“Jesse Jordan, 12 Waggons under his command; First orders to 50 to N River; Mr. Rush ordered him to go to Gen’1 Arnold for orders. He went & received the written orders contained in the Letter of D. S. Franks, but had no information of the goods being private property; Capt. Moore met him at Coopers’ Ferry, & they went to the forks of Egg Harbor under his directions; they were loaded with sugar, Tea, Coffee, sails, Rigging, swivel Guns, & other Goods. A young Man, who was with Capt. Moore, did not deny that the Goods were private property; They were said to be Rob Shewell’s Goods, & others; gave a certificate for his Ferriage on going & coming; Did not apprehend danger from the Enemy; went down empty; would not have gone with his consent if he had known the errand was for private property; came out to do a Tour of duty; Waggons mostly came over the River loaded; gave no receipt for the goods, as Moore was with him & had the charge of the Goods; part of the goods wero delivered up Second Street; The other Man who was with Moore he thinks, was the name of Clark; received Continental Forage ; did not receive Pay on his return; One of the Waggons unloaded in Second Street, not far from the Church ;, Several Waggons unloaded at Jesse Williamson’s Ferry, about 22 bushels of Coffee; Drew two days forage on his return. Did not ask his pay when he returned and Mitchell said he would see us paid & be expected he was to be paid by the Public as usual; Mitchell said nothing to J. J. about Gen. Arnold on their return; Applied yesterday to Mr. Mitchell for his money. Several Waggons were rendered unfit for further service, and he, J. Jordon, was-permitted to return home on his own expence, he intended to return again to go to the North River. David Cochran returned again after having gone home. Had no conversation with Mr. Mitchell about Pay, that matter was left to Mr. Jordon. J. Jordon says, that until he was within 20 or 25 miles of Egg Harbor he was ” sure that he was going for a load of Provisions. He made out his account as was usual, for his Services as when in the Continental service; That on shewing it to Mr. Mitchell, he said The Waggons were all appraised before they went into service ; J. J. must go to Gen’ l Arnold for his pay, & ordered him to charge 75s p “§ day, & to pay the difference between that & the usual Continental to the Forage Master; That on applying to Gen’l Arnold he bid him call again in the Evening. The first he knew of the errand to Egg Harbor being a private one was in consequence of a refusal of Rations, until he had shewn his orders signed by D. S. Franks; The difference in heading the two accounts shewn was made by Mr. Mitchell’s order; the first being a charge against the United States, the second against Gen’l Arnold; Mr. Mitchell differed with him & insisted on striking off two days of the time he was coming to Philadelphia, altho’ he sate out one day later than others (came the same distance) who did not arrive ’till two days after, & who were, notwithstanding, allowed their whole Price. Mr. Mitchell insisted on his settling this matter, & on his saying he would leave it unsettled, Mr. Mitchell said he should settle it, & if he did not Mr. Mitchell would make him a Prisoner; That J. J. being determined not to be made a Prisoner, that night he came off; he did not see Gen’l Arnold when he went the second time, but there was a Note round the account, expressing that he, Gen’l Arnold, would only Pay from the day the Waggons left Philadelphia, & that Mr. Mitchell might Pay the remainder. Mr. Mitchell wrote to Gen. Arnold that he must pay the whole amount; Had not directions from Mr. Mitchell to attend, but came of his own accord; Mitchell said J. J. would have to go before the Council about this business, but said no more to him about it; Mitchell said it was a business in which the Public had nothing to do; but said that the two days must be struck off, as he would not have paid it in of the Public; Would not have entered in private service at the time, as he knew he must perform his tour of du’y, he chose to do it while the Roads were good; At the time he was called out he was offered £6 5 p day, if he found himself, to go to Indian River for salt; Shewell did not appear in this business.”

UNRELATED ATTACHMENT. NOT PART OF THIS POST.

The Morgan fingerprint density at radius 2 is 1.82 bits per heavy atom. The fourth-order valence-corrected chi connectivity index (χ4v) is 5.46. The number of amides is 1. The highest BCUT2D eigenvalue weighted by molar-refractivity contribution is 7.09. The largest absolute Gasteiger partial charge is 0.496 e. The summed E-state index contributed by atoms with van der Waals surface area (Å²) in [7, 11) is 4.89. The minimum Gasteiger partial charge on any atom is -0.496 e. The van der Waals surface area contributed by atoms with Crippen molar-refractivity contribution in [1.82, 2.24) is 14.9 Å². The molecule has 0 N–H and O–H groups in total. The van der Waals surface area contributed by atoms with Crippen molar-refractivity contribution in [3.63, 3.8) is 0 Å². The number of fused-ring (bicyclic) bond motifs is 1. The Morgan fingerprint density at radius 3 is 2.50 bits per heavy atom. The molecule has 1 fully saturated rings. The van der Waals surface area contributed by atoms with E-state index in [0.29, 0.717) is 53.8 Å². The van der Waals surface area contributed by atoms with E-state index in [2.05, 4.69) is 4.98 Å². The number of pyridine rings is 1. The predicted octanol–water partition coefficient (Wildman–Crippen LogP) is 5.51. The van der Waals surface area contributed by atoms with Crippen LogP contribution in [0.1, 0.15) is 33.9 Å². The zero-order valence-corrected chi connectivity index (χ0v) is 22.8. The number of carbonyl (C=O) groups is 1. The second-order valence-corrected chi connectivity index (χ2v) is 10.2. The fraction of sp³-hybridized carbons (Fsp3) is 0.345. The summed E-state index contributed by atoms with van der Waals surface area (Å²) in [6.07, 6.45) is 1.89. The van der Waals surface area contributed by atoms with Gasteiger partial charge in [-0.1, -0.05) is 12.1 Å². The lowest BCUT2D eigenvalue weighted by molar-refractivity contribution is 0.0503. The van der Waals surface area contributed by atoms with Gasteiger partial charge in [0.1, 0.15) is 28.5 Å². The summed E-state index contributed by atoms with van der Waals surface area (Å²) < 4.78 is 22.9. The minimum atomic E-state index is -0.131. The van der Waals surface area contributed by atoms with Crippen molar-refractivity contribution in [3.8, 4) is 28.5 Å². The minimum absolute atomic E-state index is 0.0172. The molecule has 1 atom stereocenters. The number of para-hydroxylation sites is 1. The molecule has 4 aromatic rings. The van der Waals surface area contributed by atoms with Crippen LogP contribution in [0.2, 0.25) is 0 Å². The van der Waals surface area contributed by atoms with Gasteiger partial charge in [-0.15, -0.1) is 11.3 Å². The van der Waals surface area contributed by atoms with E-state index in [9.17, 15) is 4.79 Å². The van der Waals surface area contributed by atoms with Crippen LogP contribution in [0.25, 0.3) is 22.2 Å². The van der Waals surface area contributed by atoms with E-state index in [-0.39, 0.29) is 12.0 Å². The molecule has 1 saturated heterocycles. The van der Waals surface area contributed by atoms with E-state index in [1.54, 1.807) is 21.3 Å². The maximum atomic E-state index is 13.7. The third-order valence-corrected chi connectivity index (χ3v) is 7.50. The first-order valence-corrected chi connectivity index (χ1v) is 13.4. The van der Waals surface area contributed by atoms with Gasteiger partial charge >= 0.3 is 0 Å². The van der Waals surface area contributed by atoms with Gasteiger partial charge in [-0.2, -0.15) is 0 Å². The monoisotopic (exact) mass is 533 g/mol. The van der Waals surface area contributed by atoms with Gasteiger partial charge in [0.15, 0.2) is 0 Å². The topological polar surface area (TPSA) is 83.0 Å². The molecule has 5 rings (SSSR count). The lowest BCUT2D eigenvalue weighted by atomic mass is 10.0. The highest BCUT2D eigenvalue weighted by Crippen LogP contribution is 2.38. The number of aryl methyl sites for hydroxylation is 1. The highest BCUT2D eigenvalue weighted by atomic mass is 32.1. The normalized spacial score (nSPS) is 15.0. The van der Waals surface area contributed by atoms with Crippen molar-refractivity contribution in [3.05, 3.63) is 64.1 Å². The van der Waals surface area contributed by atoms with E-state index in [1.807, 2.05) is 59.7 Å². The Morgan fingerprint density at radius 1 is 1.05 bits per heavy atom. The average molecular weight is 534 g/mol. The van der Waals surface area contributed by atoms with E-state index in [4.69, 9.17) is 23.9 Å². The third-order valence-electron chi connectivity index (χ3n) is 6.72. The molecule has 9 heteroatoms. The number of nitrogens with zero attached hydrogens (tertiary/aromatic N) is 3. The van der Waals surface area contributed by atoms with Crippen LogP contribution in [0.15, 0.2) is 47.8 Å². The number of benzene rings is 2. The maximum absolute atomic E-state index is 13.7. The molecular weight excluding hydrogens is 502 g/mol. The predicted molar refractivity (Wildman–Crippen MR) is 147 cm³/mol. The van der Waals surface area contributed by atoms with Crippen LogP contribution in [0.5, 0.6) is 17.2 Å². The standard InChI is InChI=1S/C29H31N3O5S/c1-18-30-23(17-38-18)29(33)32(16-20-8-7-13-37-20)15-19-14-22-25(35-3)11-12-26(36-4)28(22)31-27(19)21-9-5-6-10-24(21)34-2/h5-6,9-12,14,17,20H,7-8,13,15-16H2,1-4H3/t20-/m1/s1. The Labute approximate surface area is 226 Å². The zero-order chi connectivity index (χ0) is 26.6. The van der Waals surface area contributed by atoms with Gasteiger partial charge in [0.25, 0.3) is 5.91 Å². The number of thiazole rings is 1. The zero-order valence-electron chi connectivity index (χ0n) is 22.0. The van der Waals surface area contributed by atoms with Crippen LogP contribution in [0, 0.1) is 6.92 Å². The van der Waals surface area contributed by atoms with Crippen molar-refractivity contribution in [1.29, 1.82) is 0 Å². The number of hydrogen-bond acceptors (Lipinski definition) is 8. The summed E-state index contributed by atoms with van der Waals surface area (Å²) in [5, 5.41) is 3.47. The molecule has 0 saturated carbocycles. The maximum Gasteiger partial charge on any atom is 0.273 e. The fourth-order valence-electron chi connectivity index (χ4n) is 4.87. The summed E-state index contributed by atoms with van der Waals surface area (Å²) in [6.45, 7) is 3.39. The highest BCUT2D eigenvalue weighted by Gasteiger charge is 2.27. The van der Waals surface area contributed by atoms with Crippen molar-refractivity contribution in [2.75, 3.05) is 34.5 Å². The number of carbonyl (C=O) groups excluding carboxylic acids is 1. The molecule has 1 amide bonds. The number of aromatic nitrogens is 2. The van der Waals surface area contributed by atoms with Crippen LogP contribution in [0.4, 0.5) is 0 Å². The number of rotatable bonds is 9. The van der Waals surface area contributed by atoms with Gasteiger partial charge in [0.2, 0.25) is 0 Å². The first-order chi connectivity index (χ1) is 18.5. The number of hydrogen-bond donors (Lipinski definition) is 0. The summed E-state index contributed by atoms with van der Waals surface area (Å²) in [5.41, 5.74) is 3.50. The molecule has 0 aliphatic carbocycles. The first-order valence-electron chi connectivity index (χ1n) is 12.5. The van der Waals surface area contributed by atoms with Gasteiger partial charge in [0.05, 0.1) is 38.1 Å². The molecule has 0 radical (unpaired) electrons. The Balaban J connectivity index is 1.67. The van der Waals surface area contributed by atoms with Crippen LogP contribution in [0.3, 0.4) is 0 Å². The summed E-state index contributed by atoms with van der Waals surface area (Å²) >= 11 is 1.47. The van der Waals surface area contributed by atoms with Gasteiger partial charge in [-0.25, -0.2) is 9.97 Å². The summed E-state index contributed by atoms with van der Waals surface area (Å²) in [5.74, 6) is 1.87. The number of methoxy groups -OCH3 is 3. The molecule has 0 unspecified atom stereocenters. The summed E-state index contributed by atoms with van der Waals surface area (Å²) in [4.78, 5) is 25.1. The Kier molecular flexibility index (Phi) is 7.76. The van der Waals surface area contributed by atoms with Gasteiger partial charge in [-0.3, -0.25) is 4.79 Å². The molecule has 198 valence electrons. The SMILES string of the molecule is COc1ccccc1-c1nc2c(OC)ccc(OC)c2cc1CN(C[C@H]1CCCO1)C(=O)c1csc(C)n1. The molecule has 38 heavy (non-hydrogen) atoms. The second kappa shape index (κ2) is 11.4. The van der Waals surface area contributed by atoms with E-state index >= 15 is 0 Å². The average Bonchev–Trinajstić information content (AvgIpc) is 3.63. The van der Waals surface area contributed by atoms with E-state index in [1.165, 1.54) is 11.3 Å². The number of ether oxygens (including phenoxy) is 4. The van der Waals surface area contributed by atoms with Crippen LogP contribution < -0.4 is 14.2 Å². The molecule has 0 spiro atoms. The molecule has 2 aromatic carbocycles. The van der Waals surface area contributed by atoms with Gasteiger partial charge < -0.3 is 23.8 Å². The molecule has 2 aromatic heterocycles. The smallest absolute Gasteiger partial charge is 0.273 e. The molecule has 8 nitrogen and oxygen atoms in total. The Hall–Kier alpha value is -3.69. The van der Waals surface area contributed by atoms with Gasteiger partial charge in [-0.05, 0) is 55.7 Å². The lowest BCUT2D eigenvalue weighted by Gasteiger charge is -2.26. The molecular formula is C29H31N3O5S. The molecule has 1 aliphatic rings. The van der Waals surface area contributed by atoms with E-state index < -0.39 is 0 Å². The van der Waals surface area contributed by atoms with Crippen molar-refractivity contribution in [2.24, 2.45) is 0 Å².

In the next edition, we will learn more about the court martial of Benedict Arnold, as well as his attempt to weaken West Point to enable its capture by the British. Then we will hear what he he had to say after he plot was uncovered.

Until next time, this is Dr. Susan Rempel encouraging you to remain motivated, informed, and engaged in the political process. Visit my website, with more than 500 pages of documents, products, and information designed to motivate the modern patriot.